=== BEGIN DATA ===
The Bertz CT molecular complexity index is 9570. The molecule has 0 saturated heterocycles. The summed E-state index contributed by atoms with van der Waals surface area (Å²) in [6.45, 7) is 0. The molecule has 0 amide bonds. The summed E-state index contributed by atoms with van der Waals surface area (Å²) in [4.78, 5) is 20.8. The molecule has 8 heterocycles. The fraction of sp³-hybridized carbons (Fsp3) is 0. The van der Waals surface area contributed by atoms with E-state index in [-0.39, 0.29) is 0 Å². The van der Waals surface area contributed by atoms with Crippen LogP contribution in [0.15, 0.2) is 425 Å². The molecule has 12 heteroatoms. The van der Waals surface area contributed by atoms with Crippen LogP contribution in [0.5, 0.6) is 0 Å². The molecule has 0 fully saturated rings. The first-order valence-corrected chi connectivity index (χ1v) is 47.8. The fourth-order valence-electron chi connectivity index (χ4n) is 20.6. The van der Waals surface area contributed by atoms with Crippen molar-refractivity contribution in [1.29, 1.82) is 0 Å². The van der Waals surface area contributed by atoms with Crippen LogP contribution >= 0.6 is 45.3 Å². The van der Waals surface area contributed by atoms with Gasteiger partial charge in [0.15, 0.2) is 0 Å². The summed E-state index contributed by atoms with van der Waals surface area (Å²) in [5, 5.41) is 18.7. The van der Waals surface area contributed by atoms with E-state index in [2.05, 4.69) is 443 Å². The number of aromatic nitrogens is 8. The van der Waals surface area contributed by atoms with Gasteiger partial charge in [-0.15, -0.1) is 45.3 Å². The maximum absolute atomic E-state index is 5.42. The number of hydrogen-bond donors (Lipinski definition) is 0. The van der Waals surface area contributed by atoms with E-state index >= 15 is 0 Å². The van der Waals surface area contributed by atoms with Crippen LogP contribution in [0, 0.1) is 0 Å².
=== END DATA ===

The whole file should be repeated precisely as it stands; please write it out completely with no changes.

The Bertz CT molecular complexity index is 9570. The molecule has 0 saturated heterocycles. The summed E-state index contributed by atoms with van der Waals surface area (Å²) in [6.45, 7) is 0. The molecule has 0 amide bonds. The summed E-state index contributed by atoms with van der Waals surface area (Å²) in [4.78, 5) is 20.8. The molecule has 8 heterocycles. The fraction of sp³-hybridized carbons (Fsp3) is 0. The van der Waals surface area contributed by atoms with E-state index in [-0.39, 0.29) is 0 Å². The van der Waals surface area contributed by atoms with Crippen LogP contribution in [0.15, 0.2) is 425 Å². The molecule has 12 heteroatoms. The van der Waals surface area contributed by atoms with Crippen LogP contribution in [0.5, 0.6) is 0 Å². The molecule has 0 fully saturated rings. The first-order valence-corrected chi connectivity index (χ1v) is 47.8. The fourth-order valence-electron chi connectivity index (χ4n) is 20.6. The van der Waals surface area contributed by atoms with Crippen molar-refractivity contribution in [1.29, 1.82) is 0 Å². The van der Waals surface area contributed by atoms with Crippen LogP contribution >= 0.6 is 45.3 Å². The van der Waals surface area contributed by atoms with Gasteiger partial charge in [0.15, 0.2) is 0 Å². The summed E-state index contributed by atoms with van der Waals surface area (Å²) in [5, 5.41) is 18.7. The van der Waals surface area contributed by atoms with E-state index in [2.05, 4.69) is 443 Å². The number of aromatic nitrogens is 8. The van der Waals surface area contributed by atoms with Gasteiger partial charge in [-0.15, -0.1) is 45.3 Å². The maximum absolute atomic E-state index is 5.42. The number of hydrogen-bond donors (Lipinski definition) is 0. The van der Waals surface area contributed by atoms with E-state index >= 15 is 0 Å². The van der Waals surface area contributed by atoms with Crippen LogP contribution in [0, 0.1) is 0 Å².